The Space Shuttle Atlantis successfully began the program’s final mission today, and Cullen College of Engineering alumnus Rex Walheim was onboard.
Walheim earned his master’s degree in industrial engineering from the college in 1989. He was selected as an astronaut in 1996 and went on his first space flight in 2002.
Following that initial mission, Walheim said his decision to enroll at UH was driven by a lifelong goal to be an astronaut. “I was working here [in Houston] as a lieutenant in the Air Force as a flight controller for the shuttle program when a friend of mine told me about this master’s program that he was starting in industrial engineering. It seemed to me it would open some doors for me in the future, so I decided before I committed to it I’d try a class. I tried it, and I enjoyed the class, so I kept with it and decided to go through the whole program and get the degree,” he said in a 2002 Parameters article.
As a mission specialist and one of only four crew members chosen for the STS-135 mission, Walheim will assist in the shuttle’s task of delivering equipment and supplies to the International Space Station, as well as investigate a system for robotically refueling spacecraft.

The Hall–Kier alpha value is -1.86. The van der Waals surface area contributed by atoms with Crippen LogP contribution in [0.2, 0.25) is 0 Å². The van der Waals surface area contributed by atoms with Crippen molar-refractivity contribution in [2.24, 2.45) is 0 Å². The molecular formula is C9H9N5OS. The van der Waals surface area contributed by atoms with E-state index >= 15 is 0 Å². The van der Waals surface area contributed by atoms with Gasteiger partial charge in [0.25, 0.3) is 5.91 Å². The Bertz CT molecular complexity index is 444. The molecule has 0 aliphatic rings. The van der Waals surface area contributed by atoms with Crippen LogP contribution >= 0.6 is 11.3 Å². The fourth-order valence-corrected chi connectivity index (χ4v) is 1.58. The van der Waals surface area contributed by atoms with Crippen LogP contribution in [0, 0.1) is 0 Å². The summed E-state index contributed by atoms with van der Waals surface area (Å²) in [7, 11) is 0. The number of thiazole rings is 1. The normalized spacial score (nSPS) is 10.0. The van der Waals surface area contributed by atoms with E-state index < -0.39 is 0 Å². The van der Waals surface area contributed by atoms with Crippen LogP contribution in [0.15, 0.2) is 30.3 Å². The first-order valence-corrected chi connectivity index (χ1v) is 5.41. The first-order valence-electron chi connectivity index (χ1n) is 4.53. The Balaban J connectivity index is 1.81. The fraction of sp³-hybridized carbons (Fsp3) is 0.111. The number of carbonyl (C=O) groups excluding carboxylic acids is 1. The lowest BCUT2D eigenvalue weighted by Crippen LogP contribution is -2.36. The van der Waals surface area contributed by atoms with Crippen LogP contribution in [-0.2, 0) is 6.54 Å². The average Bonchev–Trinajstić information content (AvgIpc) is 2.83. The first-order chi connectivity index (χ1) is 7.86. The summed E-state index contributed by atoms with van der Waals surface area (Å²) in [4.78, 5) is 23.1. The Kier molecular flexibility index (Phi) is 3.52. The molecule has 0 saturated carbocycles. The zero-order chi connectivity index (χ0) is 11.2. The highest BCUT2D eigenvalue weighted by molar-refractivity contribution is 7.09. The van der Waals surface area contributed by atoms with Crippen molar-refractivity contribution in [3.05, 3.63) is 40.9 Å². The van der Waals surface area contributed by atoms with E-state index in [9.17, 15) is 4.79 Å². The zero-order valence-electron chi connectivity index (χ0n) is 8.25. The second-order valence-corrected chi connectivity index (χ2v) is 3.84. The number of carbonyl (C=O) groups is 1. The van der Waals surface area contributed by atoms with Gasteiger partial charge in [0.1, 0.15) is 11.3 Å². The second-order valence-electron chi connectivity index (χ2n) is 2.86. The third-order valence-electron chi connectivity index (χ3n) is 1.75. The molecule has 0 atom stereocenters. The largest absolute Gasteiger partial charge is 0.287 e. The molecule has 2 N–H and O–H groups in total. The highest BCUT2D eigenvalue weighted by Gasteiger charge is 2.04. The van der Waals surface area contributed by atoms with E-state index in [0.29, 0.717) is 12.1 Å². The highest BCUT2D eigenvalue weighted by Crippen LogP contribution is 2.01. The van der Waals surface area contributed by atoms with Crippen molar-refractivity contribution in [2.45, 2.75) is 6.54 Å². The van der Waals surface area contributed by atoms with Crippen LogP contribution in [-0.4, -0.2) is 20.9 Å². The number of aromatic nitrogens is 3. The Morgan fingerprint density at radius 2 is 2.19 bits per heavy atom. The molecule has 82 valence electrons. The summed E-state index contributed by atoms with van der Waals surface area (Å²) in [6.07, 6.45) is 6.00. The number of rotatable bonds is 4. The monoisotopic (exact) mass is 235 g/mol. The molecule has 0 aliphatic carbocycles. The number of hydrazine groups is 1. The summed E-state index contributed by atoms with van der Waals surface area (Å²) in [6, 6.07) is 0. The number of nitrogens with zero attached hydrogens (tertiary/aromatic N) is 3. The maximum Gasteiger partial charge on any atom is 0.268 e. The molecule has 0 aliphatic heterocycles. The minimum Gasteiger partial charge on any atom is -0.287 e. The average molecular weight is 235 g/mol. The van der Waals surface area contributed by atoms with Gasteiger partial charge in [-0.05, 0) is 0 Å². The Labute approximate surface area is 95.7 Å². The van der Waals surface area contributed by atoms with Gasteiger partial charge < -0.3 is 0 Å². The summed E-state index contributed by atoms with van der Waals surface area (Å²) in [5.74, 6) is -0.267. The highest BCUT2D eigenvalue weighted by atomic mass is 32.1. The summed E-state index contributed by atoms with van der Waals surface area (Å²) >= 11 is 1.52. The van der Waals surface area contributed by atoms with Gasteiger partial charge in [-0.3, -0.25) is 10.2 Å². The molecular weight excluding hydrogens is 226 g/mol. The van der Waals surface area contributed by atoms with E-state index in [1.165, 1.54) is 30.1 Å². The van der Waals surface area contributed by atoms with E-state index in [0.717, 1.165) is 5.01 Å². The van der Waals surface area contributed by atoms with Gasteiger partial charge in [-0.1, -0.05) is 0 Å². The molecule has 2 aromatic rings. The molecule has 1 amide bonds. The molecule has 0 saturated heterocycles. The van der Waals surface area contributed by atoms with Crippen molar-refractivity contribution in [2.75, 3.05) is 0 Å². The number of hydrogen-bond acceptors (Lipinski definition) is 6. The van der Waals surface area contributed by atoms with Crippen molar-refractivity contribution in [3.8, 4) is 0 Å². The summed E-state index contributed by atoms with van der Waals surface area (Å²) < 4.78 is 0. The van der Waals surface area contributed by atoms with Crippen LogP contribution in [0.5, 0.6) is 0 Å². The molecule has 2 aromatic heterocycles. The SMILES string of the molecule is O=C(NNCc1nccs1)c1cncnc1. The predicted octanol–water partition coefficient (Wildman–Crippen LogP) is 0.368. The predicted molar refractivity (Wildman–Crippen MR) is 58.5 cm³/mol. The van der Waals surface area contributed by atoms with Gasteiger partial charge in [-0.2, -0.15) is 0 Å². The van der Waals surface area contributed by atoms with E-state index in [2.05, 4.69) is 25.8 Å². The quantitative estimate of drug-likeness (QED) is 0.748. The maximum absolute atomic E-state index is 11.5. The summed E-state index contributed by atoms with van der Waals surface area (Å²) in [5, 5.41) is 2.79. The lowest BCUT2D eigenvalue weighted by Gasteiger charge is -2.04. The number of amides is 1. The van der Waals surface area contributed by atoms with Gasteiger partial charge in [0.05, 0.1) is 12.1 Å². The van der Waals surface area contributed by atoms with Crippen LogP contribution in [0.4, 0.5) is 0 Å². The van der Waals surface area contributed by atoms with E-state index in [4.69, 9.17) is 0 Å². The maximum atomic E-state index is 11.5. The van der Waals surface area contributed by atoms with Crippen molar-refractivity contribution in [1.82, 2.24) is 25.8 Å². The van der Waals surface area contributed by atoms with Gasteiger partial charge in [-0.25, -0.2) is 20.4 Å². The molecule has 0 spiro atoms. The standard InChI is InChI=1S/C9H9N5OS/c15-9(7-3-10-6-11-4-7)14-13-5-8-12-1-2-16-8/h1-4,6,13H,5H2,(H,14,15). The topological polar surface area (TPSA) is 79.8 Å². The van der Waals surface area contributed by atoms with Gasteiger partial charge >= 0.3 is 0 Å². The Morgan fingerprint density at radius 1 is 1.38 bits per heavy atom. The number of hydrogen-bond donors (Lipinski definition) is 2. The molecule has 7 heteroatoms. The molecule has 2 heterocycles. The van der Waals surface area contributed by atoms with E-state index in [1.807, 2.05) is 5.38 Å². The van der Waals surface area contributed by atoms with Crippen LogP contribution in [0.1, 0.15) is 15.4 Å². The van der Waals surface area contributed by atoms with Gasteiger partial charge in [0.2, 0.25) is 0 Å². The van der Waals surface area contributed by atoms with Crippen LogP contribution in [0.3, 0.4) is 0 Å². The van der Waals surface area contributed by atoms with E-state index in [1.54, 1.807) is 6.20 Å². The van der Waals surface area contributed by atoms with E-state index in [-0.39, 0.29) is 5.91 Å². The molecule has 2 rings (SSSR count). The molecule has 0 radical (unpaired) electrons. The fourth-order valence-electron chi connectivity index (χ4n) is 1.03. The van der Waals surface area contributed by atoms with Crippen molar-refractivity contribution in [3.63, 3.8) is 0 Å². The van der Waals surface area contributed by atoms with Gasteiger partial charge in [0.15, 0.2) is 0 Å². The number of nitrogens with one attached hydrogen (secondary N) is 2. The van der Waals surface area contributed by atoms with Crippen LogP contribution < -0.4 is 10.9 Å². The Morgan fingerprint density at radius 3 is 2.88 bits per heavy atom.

In an interview on the NASA website, Walheim explained how honored he was to be named as a crewmember for the final space shuttle mission. “I wanted to somehow be a part of the last mission, whether I was helping in mission control, helping down at the Cape or helping at one of the abort sites, I just love the space shuttle program and I just want a chance to be a part of the last mission. And to find out I was assigned to it was really tremendously exciting because I just, like I say, I enjoy this program so much, I want to be there till the last wheel stop, and to think that I’ll be riding on the vehicle till the last wheel stop is really an incredible opportunity and I’m very thankful for [it],” he said.